Tesla Could Have Made a 600 Mile Range Model S 12 Months Ago
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Tesla Could Have Made a 600 Mile Range Model S 12 Months Ago

Elon Musk just stated that Tesla could have made a 600 mile range Model S, 12 months ago. He also said that the vehicle would not have handled as well, weighed down by extra battery and would cost more. Do customers want a 600 mile range EV? Let's discuss this and more.

Tesla Could Have Made a 600 Mile Range Model S 12 Months Ago

Elon Musk just stated that Tesla could have made a 600 mile range Model S, 12 months ago. He also said that the vehicle would not have handled as well, weighed down by extra battery and would cost more. Do customers want a 600 mile range EV? Let's discuss this and more.

The 600 Mile Range Model S

With Elon Musk stating that Tesla could make a 600 mile range Model S, it makes me wonder what Lucid Motors did to get a 520 mile range Lucid Air Dream Edition. Did they create a superior tech with their battery, or did they simply cram more battery in the car to get that kind of range?

I think the most likely outcome is that Lucid Motors crammed more battery in the car to get the extra range. Tesla has been making EVs since 2007, and I would be surprised if Lucid somehow came up with a way to make a superior battery. However, I could be wrong, but the evidence seems to suggest Lucid just put more battery in their car.

A 600 mile Model S sure would be nice. You could drive for a long time without having to charge your vehicle. You wouldn't get as much acceleration or performance due to the battery weight, and the car would cost more - those are two negatives to that high of a range.

With Giga Texas opening up soon and the 4680 batteries coming, I think Tesla will eek out range and performance by virtue of this new battery pack. Let's wait and see what the specs of the new Model Y vehicles out of Giga Texas are!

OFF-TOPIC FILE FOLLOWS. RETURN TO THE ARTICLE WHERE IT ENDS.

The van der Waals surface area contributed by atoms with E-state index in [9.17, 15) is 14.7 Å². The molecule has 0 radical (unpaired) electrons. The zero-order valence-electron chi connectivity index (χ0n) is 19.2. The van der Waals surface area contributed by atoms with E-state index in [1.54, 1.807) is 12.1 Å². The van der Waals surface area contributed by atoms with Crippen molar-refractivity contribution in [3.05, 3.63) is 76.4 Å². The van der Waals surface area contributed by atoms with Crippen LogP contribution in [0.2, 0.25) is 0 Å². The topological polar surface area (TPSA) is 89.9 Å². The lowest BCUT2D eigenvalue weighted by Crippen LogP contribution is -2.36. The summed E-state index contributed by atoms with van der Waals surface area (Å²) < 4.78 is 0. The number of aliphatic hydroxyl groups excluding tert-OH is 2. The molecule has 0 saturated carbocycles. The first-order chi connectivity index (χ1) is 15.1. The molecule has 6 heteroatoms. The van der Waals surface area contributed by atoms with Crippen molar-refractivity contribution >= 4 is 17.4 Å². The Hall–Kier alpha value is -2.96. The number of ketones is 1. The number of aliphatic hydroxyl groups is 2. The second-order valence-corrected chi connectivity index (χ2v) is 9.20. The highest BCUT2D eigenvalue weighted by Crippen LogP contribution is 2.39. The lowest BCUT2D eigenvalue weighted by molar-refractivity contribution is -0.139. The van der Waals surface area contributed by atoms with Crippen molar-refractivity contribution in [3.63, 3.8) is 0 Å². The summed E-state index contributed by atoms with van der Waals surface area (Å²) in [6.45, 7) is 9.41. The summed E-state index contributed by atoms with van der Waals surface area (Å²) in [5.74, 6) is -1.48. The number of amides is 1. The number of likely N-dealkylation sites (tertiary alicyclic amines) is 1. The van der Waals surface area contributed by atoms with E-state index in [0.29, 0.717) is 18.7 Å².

Do Customers Want a 600 Mile Range EV?

I think that some customers do not care as much about performance, handling, and cost. They just want a super long range vehicle. Those customers are in the minority, I believe. The reason being is that an EV is already a fairly expensive car at base value - if you add more to that, it takes more people out of the range of affordability.

Customers with a lot of money (a small % of the population) are those who want a super long range EV. I think eventually EV's will get there at an affordable cost as battery technology improves, but it won't be for a while. What year will a 600 mile range EV cost $25,000? I'm not sure, but it won't be until supply chain challenges and chip shortages are solved.

Most customers can handle a 250 to 300 mile range EV for day to day activities. For me personally, I mostly commute to the gym, to the store, and occasionally to other people's houses, but nothing is more than about 30 minutes away. Eventually, I'll get my Model 3 RWD with LFP batteries and this vehicle should be pretty efficient for the battery it has. That's what I want - an efficient EV that will last a lifetime. We'll see if the Model 3 RWD is it.

How Much Extra Cost Would 600 Miles of Range Be?

In order to figure out how much extra a Model S would cost to get to 600 miles of range, I did some digging. Let's assume the base battery for the Model S costs around $15,000. This is according to an article where Tesla quoted someone to replace their battery for their Model .

I will then take the miles of range divided by the total cost of the battery to get a cost per mile for the battery. Going to Tesla's website right now (as of March 2, 2022), shows me that the longest range Model S has 396 miles of range (with the most range efficient tires - the 19 inch tempest wheels).

The range of this is 405 miles, just a little bit higher than the Model S Plaid at 396 miles (with its most range efficient tires). The cost of the base Model S is $94,990, and the base cost of the Model S Plaid is $129,990. That means the Model S Plaid is $35,000 more than the base Model S. I think you pay for the speed and performance of the Model S Plaid and that's why it costs more.

Let's take this 405 miles and put it into $15,000. You get a cost of $37 of battery for every 1 mile of range. I think there is more to the cost here, such as the motors, design of the vehicle, and labor, but let's just use this as our example for now.

If we wanted 600 miles of range, we simply would need to multiply that by $37 - not factoring in any of the extra work needed for the extra battery. You get a $22,200 battery. Let's add on $5,000 for the necessary complexity of making this a new manufacturable battery and the extra cost of labor for it (along with any extra motors, power train work, etc...). That's an extra cost of $12,200.